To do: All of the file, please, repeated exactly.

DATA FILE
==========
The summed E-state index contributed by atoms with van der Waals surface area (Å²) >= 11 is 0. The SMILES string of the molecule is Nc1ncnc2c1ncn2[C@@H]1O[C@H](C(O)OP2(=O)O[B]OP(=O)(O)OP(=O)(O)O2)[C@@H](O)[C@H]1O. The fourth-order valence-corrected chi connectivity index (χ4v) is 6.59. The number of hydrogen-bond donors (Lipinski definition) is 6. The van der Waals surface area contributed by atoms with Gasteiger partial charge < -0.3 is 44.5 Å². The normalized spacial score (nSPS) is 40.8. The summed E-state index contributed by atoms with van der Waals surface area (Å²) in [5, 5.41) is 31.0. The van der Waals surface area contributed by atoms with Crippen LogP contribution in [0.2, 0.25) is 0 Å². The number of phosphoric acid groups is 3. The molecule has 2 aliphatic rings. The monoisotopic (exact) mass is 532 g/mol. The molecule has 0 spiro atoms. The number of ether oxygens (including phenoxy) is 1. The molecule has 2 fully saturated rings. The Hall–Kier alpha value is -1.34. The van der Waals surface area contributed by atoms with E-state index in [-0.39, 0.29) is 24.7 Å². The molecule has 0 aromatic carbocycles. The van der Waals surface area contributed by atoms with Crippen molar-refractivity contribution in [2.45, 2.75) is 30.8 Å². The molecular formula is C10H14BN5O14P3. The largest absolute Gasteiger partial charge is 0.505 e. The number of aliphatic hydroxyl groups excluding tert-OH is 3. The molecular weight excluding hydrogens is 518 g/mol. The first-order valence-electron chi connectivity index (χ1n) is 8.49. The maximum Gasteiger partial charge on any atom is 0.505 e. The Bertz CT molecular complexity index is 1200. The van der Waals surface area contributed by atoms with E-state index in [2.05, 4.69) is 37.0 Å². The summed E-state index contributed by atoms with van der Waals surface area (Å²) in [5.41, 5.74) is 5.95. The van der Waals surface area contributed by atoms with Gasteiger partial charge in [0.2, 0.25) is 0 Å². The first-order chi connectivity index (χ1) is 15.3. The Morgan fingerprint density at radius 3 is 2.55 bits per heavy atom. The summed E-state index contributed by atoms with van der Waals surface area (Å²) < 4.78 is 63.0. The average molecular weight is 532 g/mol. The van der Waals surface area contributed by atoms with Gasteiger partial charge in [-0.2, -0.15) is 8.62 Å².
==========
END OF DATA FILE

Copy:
The summed E-state index contributed by atoms with van der Waals surface area (Å²) >= 11 is 0. The SMILES string of the molecule is Nc1ncnc2c1ncn2[C@@H]1O[C@H](C(O)OP2(=O)O[B]OP(=O)(O)OP(=O)(O)O2)[C@@H](O)[C@H]1O. The fourth-order valence-corrected chi connectivity index (χ4v) is 6.59. The number of hydrogen-bond donors (Lipinski definition) is 6. The van der Waals surface area contributed by atoms with Gasteiger partial charge < -0.3 is 44.5 Å². The normalized spacial score (nSPS) is 40.8. The summed E-state index contributed by atoms with van der Waals surface area (Å²) in [5, 5.41) is 31.0. The van der Waals surface area contributed by atoms with Crippen LogP contribution in [0.2, 0.25) is 0 Å². The number of phosphoric acid groups is 3. The molecule has 2 aliphatic rings. The monoisotopic (exact) mass is 532 g/mol. The molecule has 0 spiro atoms. The number of ether oxygens (including phenoxy) is 1. The molecule has 2 fully saturated rings. The Hall–Kier alpha value is -1.34. The van der Waals surface area contributed by atoms with E-state index in [-0.39, 0.29) is 24.7 Å². The molecule has 0 aromatic carbocycles. The van der Waals surface area contributed by atoms with Crippen molar-refractivity contribution in [2.45, 2.75) is 30.8 Å². The molecular formula is C10H14BN5O14P3. The largest absolute Gasteiger partial charge is 0.505 e. The number of aliphatic hydroxyl groups excluding tert-OH is 3. The molecular weight excluding hydrogens is 518 g/mol. The first-order valence-electron chi connectivity index (χ1n) is 8.49. The maximum Gasteiger partial charge on any atom is 0.505 e. The Bertz CT molecular complexity index is 1200. The van der Waals surface area contributed by atoms with E-state index in [2.05, 4.69) is 37.0 Å². The summed E-state index contributed by atoms with van der Waals surface area (Å²) in [5.41, 5.74) is 5.95. The van der Waals surface area contributed by atoms with Gasteiger partial charge in [0.2, 0.25) is 0 Å². The first-order chi connectivity index (χ1) is 15.3. The Morgan fingerprint density at radius 3 is 2.55 bits per heavy atom. The summed E-state index contributed by atoms with van der Waals surface area (Å²) < 4.78 is 63.0. The average molecular weight is 532 g/mol. The van der Waals surface area contributed by atoms with Gasteiger partial charge in [-0.2, -0.15) is 8.62 Å².